Requiem for an Aircraft, Farewell to a Pilot – by Dave Norton

Requiem for an Aircraft, Farewell to a Pilot, by Dave Norton. Updated and reprinted from the original 2001 HTML article.

B29 front view panel

The day was stiflingly warm, the sky that crystalline umbrella overhead that pilots call “Severe Clear”.

The sun of a summer solstice reflected off the concrete ramp of Chino Airport. It blasted first degree burns on the normally shaded tender skin just above my eyelids, and that of the thousands of others there for the Chino Warbirds Airshow. Brother Dan and I could feel that this was a special day, somehow, and that we were in the presence of History. We didn’t realize that this would be the greatest gathering of flying WWII combat aircraft we would ever see.

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Very Arizona

poem by Fred Leeds

There goes Arizona.
It has not learned of Arizona from books.
It does not know its purple sunsets by hearsay.
It emanates sunsets as easily as it breathes.

Here comes Arizona.
It does not see itself in the mirror, cannot remember its own landscapes.
It becomes Arizona again each day, as if it were unsure.
It does not know that it is one of many states.

Can you see Arizona?
It lives and it dies as Arizona, determined and alone.
It is not only the Arizona that you and I know about, nor the one that others speak about, but itself.
That is its first task, of course: to fulfill itself as just one work.

Arizona is very right and very Arizona, but it is still dreaming.
One day it will catch America peering into one of its sunsets, and climbing back onto the map, it will awaken.

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The Beatles: Impressions of a Still-Loyal Fan

A short essay by Fred Leeds

“Limitless, undying love that shines before like a million suns and calls me on and on, across the universe…” — John Lennon, “Across the Universe”

Dedicated to both John Lennon and George Harrison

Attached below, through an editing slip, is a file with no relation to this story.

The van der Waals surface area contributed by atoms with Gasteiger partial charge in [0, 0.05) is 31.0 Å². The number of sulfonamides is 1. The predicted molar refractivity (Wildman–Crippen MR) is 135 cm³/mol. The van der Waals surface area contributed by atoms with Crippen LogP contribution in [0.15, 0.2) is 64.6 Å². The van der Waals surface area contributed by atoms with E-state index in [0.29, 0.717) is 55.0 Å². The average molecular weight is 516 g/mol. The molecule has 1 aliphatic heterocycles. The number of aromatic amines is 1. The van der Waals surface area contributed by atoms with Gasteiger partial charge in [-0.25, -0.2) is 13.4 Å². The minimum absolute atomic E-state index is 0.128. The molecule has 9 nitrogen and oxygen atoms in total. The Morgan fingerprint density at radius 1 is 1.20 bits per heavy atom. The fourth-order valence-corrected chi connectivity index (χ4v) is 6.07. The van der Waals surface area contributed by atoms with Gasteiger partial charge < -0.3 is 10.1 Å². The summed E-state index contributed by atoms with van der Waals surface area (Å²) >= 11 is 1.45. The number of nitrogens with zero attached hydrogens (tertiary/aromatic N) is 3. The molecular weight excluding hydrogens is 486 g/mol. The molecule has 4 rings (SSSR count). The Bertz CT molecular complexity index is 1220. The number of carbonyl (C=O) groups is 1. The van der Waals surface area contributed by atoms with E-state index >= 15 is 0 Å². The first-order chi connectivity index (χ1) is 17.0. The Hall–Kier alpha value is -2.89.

Essay by Fred Leeds

To tell the plain truth, I still love the Beatles. This little essay is an attempt to explain to myself, as much as any reader, their unique appeal. The essay is written from an amateur’s point of view.

The key to the Beatles’ success lay in the combined artistry of John Lennon and Paul McCartney, a rare harmony of unique traits. McCartney’s conventional musical genius and Lennon’s searching originality made for a truly one-of a-kind sound. McCartney contributed an abiding sense of beauty (lyrical and melodic), while Lennon contributed a groundbreaking innovation and insight. Through their music, they show a combined faith in truth and beauty that Keats himself would have been proud of.
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A House Come Alive

A vignette by Fred Leeds

Let’s compare the human community to a house, a sort of building. Within this building there dwells a spirit – no, not a ghost, but a real and living being. The being is called our shared humanity. The building springs to new life as the human individual – each and every one of us – is born. Like a door opening on eternity, it bridges time to embrace all lives at once. All of humanity passes through in the form of every human being, each and every life in turn…

This community of ours should be just such a place – a place for living, a house come alive. I hope that you agree, dear reader, and that between us we can build it.

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Nervous Tom Meets Silly Nelly

A Soul Adventure by Fred Leeds

One: Two Dreams

Tom is dreaming again. Though he is a lonesome, nervous man, Tom has learned to sink his mind in a river of time. In his current series of dreams, others are crying out to him for a better world.

Tonight’s dream opens on a striking scene. A grassy field appears exactly at noon, each blade of grass glowing like crystal in the sun. Many creatures hobble forward all at once, surfacing from underground. They are hominoid but shapeless, like things not yet born. Tom hears something crying out in his mind, a combination of their half-shaped voices. Below the din, he hears the music of a humanity already secure.